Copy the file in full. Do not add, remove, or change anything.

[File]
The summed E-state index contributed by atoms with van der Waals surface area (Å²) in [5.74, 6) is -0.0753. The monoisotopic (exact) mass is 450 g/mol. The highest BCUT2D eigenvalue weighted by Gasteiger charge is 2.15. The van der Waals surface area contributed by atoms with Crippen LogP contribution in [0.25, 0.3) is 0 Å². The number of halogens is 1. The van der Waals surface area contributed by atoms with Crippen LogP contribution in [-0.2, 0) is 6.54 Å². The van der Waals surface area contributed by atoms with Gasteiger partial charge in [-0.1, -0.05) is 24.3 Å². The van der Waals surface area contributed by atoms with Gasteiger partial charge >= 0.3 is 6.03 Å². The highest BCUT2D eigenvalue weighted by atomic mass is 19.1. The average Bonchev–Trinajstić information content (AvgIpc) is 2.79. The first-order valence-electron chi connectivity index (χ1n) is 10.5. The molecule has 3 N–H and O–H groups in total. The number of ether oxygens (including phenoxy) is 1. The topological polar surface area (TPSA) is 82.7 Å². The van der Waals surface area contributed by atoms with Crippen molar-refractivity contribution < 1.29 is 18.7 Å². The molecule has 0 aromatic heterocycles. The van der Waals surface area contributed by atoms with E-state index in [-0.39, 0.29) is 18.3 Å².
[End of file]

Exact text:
The summed E-state index contributed by atoms with van der Waals surface area (Å²) in [5.74, 6) is -0.0753. The monoisotopic (exact) mass is 450 g/mol. The highest BCUT2D eigenvalue weighted by Gasteiger charge is 2.15. The van der Waals surface area contributed by atoms with Crippen LogP contribution in [0.25, 0.3) is 0 Å². The number of halogens is 1. The van der Waals surface area contributed by atoms with Crippen LogP contribution in [-0.2, 0) is 6.54 Å². The van der Waals surface area contributed by atoms with Gasteiger partial charge in [-0.1, -0.05) is 24.3 Å². The van der Waals surface area contributed by atoms with Gasteiger partial charge >= 0.3 is 6.03 Å². The highest BCUT2D eigenvalue weighted by atomic mass is 19.1. The average Bonchev–Trinajstić information content (AvgIpc) is 2.79. The first-order valence-electron chi connectivity index (χ1n) is 10.5. The molecule has 3 N–H and O–H groups in total. The number of ether oxygens (including phenoxy) is 1. The topological polar surface area (TPSA) is 82.7 Å². The van der Waals surface area contributed by atoms with Crippen molar-refractivity contribution < 1.29 is 18.7 Å². The molecule has 0 aromatic heterocycles. The van der Waals surface area contributed by atoms with E-state index in [-0.39, 0.29) is 18.3 Å².